The Dental Therapist Project (DTP) seeks to improve the oral health of underserved children and families by establishing dental therapist providers as standard members of the dental health team in the United States.
In the 1990s, HHD, together with World Health Organization (WHO), developed the Rapid Assessment and Action Planning Process (RAAPP) for School Health, an approach and package of tools—research instruments, training strategies, data analysis, and action planning techniques—to assess and strengthen a country’s capacity to deliver school health programs. Since 1999, RAAPP has been used in Indonesia, Nigeria, and, most recently, in India.
The purpose of this project is to identify and document implementation issues experienced by Substance Abuse and Mental Health Services Administration community and school grantees who received support to implement and evaluate youth violence prevention efforts.
Serving communities in the Three Areas, HEAR Sudan builds capacity of local stakeholders to plan, implement and monitor health and education services, helps translate this increased capacity into action, and builds community support for school governance and outreach. HEAR strengthens linkages between educators and health workers with the aim of increasing healthy girls’ and boys’ access to quality education.
dot-EDU was an information and communication technology (ICT) intervention mechanism for USAID Missions seeking to improve education systems in their respective countries. dot-EDU sought to assist developing countries in strengthening learning systems that improve quality, expand access, and enhance equity through carefully planned applications of digital and broadcast technologies. The dot-EDU mission had two foci. First, dot-EDU provided training and technical assistance to support USAID Missions in developing and implementing technology-assisted applications.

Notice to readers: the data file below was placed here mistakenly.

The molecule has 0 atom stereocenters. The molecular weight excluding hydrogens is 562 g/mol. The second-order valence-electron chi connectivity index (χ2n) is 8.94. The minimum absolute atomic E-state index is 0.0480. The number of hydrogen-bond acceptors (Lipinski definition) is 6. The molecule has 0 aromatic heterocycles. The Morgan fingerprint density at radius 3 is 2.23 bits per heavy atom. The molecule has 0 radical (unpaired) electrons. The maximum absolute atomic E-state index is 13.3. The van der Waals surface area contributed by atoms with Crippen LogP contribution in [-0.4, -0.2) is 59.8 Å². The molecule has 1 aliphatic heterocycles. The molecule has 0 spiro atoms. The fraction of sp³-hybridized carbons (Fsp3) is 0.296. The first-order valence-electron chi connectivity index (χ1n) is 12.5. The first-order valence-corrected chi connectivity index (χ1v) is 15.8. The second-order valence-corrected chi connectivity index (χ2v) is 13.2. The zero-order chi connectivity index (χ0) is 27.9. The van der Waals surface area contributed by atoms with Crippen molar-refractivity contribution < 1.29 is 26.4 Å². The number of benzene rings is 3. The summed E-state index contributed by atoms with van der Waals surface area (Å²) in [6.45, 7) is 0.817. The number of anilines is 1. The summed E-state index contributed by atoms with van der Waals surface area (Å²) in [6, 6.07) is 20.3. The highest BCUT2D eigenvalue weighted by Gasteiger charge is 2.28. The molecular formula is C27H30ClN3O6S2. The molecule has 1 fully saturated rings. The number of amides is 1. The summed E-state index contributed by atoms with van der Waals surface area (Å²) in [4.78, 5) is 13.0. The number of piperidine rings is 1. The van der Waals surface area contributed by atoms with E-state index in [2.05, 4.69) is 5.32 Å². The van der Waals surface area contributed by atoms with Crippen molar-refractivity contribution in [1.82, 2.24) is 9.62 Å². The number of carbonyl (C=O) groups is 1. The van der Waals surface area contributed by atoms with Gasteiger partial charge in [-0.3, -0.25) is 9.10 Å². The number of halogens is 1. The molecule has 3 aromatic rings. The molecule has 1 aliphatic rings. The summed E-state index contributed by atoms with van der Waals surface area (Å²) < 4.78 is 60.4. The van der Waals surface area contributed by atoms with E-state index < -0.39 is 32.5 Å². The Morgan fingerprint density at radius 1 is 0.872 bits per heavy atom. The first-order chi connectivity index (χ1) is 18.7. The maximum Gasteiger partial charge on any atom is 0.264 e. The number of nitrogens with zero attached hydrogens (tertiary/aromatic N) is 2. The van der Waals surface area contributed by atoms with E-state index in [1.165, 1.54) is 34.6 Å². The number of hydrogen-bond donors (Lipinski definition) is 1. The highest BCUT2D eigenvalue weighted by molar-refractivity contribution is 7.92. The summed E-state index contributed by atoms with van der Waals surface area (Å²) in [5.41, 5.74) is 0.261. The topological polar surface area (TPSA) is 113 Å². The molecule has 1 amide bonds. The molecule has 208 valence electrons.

EDC is facilitating a policy development project to promote mental health assessments and improve access to mental health services for youth suspended or expelled from California schools. After an analysis of current school district policies on suspension and expulsion from data and focus groups, EDC will determine policy and program recommendations that enable students to receive necessary mental health services in an effort to reduce dropout rates and disparities in access to services.
EDC is writing a manual on pandemic preparedness for schools in an effort to protect the health of students, staff, and families across the globe. It will be distributed through the World Health Organization. The manual is intended to help administrators and teachers with pandemic planning and response in schools. It emphasizes the need for school-based efforts to prevent the spread of influenza.
EDC is developing a web-based course on pandemic preparedness and response for communities. The primary audience is local decision-makers and practitioners, with additional modules for specific audiences.
WWhile research has identified a number of effective suicide prevention strategies, many have not been put into practice. Through this project, EDC will create two toolkits with easy-to-use educational materials and interactive resources that will also focus on institutional and personal barriers that prevent suicide from being addressed in each setting, and provide motivation to create more positive environments.